In businesses as in life, the guiding principle is ‘what you sow, so you reap.’ The nature of your initial and on-going investment in your small business will determine its eventual success or failure. Since small businesses have to make do with very little, what they make do with should be reliable, if not exceptional. This applies to the type of staff you hire, and the kind of equipment you use. It’s called an ‘investment’ for a reason One key investment that every small business has to contend with is equipment acquisition. There are a number of factors that influence the choice of equipment–the so-called ‘tools of the trade’—each of which hinges on a proper understanding of exactly what ‘investing in’ something entails. What is an investment?An investment can be defined as a good that you buy or acquire today, not with the intention of consuming it, but in order to generate wealth in the future. This definition implies that every good thus acquired must contribute in a specific, delineable way to your business’s goals—be they short-term, medium-term, or long-term. Factors to consider
- Feasibility: When procuring equipment, do your research. Talk to suppliers, employees, other businesses in your sector to get a sense of what type or brand of equipment is best suited to your purposes.There’s nothing worse than bringing something on board, only to find that it won’t function optimally in your work environment. Often it is professionals in the field who can guide you best when deciding which equipment to invest in.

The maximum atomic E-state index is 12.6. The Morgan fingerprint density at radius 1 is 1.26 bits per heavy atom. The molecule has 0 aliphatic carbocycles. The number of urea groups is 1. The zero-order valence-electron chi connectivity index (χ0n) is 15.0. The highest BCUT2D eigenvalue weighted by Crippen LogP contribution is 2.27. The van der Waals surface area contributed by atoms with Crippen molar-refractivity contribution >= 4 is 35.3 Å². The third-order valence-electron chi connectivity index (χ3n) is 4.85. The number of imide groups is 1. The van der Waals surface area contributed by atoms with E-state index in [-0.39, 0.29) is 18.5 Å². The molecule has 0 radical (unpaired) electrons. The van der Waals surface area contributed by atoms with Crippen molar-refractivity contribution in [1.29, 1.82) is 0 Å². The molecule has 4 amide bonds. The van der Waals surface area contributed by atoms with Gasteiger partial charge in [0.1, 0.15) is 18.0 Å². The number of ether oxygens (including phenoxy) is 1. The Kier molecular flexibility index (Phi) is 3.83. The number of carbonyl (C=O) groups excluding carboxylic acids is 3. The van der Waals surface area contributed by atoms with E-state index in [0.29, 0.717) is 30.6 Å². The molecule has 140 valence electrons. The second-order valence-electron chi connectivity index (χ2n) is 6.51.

- Readymade vs. customised: Building on the question of the overall suitability of a particular piece of hardware or machinery, is the issue adaptability. You must determine which iteration of that type of equipment would best serve your business needs.If you are unable to find an exact fit in any of the existing models, you might decide that a particular piece can be adapted to your workspace with a couple of tweaks. You could choose to get it customised, instead of buying it as is, if the manufacturer has that option.
- Longevity: Establish the equipment’s shelf life right off the bat. How long has it been built to last? Planned obsolescence, or the period of time that an object is designed to function, is a critical factor in the decision making process. Is it meant to last one year or five years? Can its use be prolonged under certain circumstances? In other words, is it a long-term investment?
- Lease or buy?Once you decide on the type of equipment you want, whether you want it customised, and how long you can expect to use it, you will be in a position to address another critical question:should you lease or buy?If you find that you will only be able to realise cost savings two to three years into the future, you will need to account for depreciation. You might then find that it’s cheaper to rent or lease, rather than buy, the equipment outright.
These points are central to the kind of equipment you invest in, and the type of investment instrument you choose. If you do your research and explore both the benefits and drawbacks, you should be able to come to an investment decision that works for your business.